Thanksgiving might be over, but pumpkin pie will be present on many Christmas dinner tables this year. The history of this dessert in Europe goes back to the 1500’s, but the pumpkin we know came from Central America, and is much older. Cultivation had been occurring since at least 5,000 B.C.
Pumpkins were one of the first food crops in both South and North America. They were one of the Three Sisters of agriculture, alongside beans and corn. When growing corn, Native Americans would wait until it had sprouted a few inches, and then they would plant beans and pumpkins. The cornstalk helped protect the beans, while the beans added nitrogen to the soil. The vines of the pumpkin retained moisture for all three plants.
Pumpkin seeds were very important, especially to the Tohono O’Odham tribe in North America. They would grind the seeds into flour and mix it with cornmeal for bread. For other tribes, pumpkin seeds were said to give people energy and endurance. Considering that pumpkin seeds are a good source of healthy fat, fiber, and protein and also contain energy-boosting minerals like zinc, the Native Americans were right. In addition to the seeds and flesh, they ate the blossoms and dried the shells for bowls and storage.
When explorers to “the New World” discovered the pumpkin, they weren’t shocked. Europe had similar gourds and squash, but not like the ones in the Americas, which were sweeter and dryer. Explorers brought seeds back to Europe, and England began growing them in large numbers. They were called “pompions” back then, after the French “pompon.”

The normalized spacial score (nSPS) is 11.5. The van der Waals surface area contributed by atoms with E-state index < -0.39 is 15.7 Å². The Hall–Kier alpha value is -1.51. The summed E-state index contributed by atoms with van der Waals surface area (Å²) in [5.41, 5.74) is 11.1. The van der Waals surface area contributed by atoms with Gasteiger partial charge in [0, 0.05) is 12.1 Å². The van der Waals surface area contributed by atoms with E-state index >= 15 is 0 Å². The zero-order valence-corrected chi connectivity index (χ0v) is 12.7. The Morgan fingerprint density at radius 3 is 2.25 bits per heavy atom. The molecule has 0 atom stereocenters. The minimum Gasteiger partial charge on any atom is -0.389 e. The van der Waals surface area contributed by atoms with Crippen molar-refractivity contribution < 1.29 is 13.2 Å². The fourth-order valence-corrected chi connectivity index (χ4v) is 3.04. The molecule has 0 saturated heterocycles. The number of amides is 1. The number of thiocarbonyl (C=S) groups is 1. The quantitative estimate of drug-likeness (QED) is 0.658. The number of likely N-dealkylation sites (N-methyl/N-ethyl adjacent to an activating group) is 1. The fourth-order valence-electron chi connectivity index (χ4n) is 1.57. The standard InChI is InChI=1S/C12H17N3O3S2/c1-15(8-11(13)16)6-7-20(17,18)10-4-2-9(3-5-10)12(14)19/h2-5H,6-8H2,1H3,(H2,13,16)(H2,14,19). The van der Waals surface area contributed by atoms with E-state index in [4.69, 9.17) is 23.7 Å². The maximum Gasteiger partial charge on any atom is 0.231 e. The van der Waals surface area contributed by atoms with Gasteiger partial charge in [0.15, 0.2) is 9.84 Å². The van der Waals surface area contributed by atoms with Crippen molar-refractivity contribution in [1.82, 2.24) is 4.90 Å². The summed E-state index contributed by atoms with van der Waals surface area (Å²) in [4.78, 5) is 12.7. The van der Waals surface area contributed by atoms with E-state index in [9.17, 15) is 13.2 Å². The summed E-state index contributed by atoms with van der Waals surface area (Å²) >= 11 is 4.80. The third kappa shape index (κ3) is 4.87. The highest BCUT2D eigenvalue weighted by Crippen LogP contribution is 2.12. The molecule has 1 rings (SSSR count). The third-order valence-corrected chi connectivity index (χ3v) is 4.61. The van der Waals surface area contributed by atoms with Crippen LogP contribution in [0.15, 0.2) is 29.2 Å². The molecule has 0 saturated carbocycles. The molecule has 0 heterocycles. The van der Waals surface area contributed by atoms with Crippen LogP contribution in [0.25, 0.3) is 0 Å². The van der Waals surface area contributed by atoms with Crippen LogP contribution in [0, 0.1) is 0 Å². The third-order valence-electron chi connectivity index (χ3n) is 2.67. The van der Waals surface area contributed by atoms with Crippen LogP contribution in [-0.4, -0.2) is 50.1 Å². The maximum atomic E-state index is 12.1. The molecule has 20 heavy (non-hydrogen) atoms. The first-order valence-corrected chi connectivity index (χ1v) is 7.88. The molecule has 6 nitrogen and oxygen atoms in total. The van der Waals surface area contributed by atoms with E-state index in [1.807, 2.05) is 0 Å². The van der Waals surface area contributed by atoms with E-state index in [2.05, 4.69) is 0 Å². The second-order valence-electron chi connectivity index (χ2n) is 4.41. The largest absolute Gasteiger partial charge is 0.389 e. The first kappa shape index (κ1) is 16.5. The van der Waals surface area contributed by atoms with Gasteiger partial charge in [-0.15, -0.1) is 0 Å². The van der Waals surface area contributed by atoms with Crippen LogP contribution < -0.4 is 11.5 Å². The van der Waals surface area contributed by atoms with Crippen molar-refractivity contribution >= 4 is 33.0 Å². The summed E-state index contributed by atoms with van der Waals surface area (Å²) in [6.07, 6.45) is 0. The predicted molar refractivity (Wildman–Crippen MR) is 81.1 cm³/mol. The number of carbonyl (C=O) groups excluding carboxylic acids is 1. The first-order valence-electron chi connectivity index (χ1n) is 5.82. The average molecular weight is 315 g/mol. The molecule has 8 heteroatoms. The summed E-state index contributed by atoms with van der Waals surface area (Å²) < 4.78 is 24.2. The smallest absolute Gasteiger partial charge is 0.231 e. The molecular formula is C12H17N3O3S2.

When pilgrims started coming to North America, they were no doubt glad to find the pumpkin growing abundantly there. They were easy to grow since they needed very little care, and were larger than the European variety. They made all kinds of dishes with pumpkin, including pumpkin ale. In 1621, during a harvest festival with the local Wampanoag tribe, a version of a pumpkin dessert – most likely a custard – was served.
What might that have looked like? It wouldn’t have been like the pie we know today. Recipes from this era instruct a cook to boil the pumpkin whole in milk, often with spices like sugar and rosemary, and then wrap it in pastry. In New England, a simple recipe has you just hollow out the pumpkin and fill it with sweetened milk. You cook it right in a fire. There was no crust, as the settlers didn’t have butter or wheat to make it. In a 1670 cookbook from England, Hannah Woolley has you fill a pan with layers of pumpkin and sliced apple, and add herbs.
By the time the 18th-century rolled around, pumpkin pie was present on every table around Thanksgiving, which then was limited to New England. After the Civil War, pumpkin pie actually became a bit political, since many in the South saw it as the North impressing their culture on them. Resistors would make sweet potato pie instead, or add traditionally-Southern ingredients like bourbon and pecans to their pumpkin desserts. When Thanksgiving went national in 1863, pumpkin pie did, too.
Canada and North America remain the only countries where pumpkin pie is eaten regularly, though pumpkins now grow all over the world. Today, farmers breed specific “pumpkin pie” pumpkins which are sweeter and smaller than ones intended for decoration.
When did pumpkin spice enter the picture? Find out here.